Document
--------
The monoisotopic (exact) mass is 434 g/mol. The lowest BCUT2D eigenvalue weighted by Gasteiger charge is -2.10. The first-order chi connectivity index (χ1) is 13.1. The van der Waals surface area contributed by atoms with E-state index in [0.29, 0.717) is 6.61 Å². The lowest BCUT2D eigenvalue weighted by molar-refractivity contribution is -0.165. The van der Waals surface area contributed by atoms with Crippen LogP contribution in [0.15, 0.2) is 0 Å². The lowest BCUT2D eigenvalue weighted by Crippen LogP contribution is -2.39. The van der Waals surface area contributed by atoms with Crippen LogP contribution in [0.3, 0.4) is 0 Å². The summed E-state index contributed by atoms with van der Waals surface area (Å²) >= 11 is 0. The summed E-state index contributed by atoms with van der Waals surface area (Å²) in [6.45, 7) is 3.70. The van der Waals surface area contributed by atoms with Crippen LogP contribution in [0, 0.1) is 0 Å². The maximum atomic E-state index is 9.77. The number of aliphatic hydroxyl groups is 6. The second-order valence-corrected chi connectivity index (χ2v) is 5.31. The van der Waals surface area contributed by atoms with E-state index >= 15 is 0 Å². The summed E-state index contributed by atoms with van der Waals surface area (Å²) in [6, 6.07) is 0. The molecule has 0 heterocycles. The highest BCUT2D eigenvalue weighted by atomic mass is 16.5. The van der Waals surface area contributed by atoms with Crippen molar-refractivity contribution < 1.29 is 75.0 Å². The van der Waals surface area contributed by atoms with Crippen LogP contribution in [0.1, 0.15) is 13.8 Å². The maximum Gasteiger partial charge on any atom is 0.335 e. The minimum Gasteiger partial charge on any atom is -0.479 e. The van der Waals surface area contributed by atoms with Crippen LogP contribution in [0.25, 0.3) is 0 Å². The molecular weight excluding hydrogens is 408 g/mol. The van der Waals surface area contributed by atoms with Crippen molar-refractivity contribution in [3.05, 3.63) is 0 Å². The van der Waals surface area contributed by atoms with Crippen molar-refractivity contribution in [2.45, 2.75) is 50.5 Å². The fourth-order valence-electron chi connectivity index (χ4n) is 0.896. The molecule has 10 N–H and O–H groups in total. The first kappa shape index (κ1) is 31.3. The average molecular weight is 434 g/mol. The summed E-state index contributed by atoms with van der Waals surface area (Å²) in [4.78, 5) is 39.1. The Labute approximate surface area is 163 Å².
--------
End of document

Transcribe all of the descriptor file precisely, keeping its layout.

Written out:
The monoisotopic (exact) mass is 434 g/mol. The lowest BCUT2D eigenvalue weighted by Gasteiger charge is -2.10. The first-order chi connectivity index (χ1) is 13.1. The van der Waals surface area contributed by atoms with E-state index in [0.29, 0.717) is 6.61 Å². The lowest BCUT2D eigenvalue weighted by molar-refractivity contribution is -0.165. The van der Waals surface area contributed by atoms with Crippen LogP contribution in [0.15, 0.2) is 0 Å². The lowest BCUT2D eigenvalue weighted by Crippen LogP contribution is -2.39. The van der Waals surface area contributed by atoms with Crippen LogP contribution in [0.3, 0.4) is 0 Å². The summed E-state index contributed by atoms with van der Waals surface area (Å²) >= 11 is 0. The summed E-state index contributed by atoms with van der Waals surface area (Å²) in [6.45, 7) is 3.70. The van der Waals surface area contributed by atoms with Crippen LogP contribution in [0, 0.1) is 0 Å². The maximum atomic E-state index is 9.77. The number of aliphatic hydroxyl groups is 6. The second-order valence-corrected chi connectivity index (χ2v) is 5.31. The van der Waals surface area contributed by atoms with E-state index >= 15 is 0 Å². The summed E-state index contributed by atoms with van der Waals surface area (Å²) in [6, 6.07) is 0. The molecule has 0 heterocycles. The highest BCUT2D eigenvalue weighted by atomic mass is 16.5. The van der Waals surface area contributed by atoms with Crippen molar-refractivity contribution < 1.29 is 75.0 Å². The van der Waals surface area contributed by atoms with Crippen LogP contribution in [0.1, 0.15) is 13.8 Å². The maximum Gasteiger partial charge on any atom is 0.335 e. The minimum Gasteiger partial charge on any atom is -0.479 e. The van der Waals surface area contributed by atoms with Crippen LogP contribution in [0.25, 0.3) is 0 Å². The molecular weight excluding hydrogens is 408 g/mol. The van der Waals surface area contributed by atoms with Crippen molar-refractivity contribution in [3.05, 3.63) is 0 Å². The van der Waals surface area contributed by atoms with Crippen molar-refractivity contribution in [2.45, 2.75) is 50.5 Å². The fourth-order valence-electron chi connectivity index (χ4n) is 0.896. The molecule has 10 N–H and O–H groups in total. The first kappa shape index (κ1) is 31.3. The average molecular weight is 434 g/mol. The summed E-state index contributed by atoms with van der Waals surface area (Å²) in [4.78, 5) is 39.1. The Labute approximate surface area is 163 Å².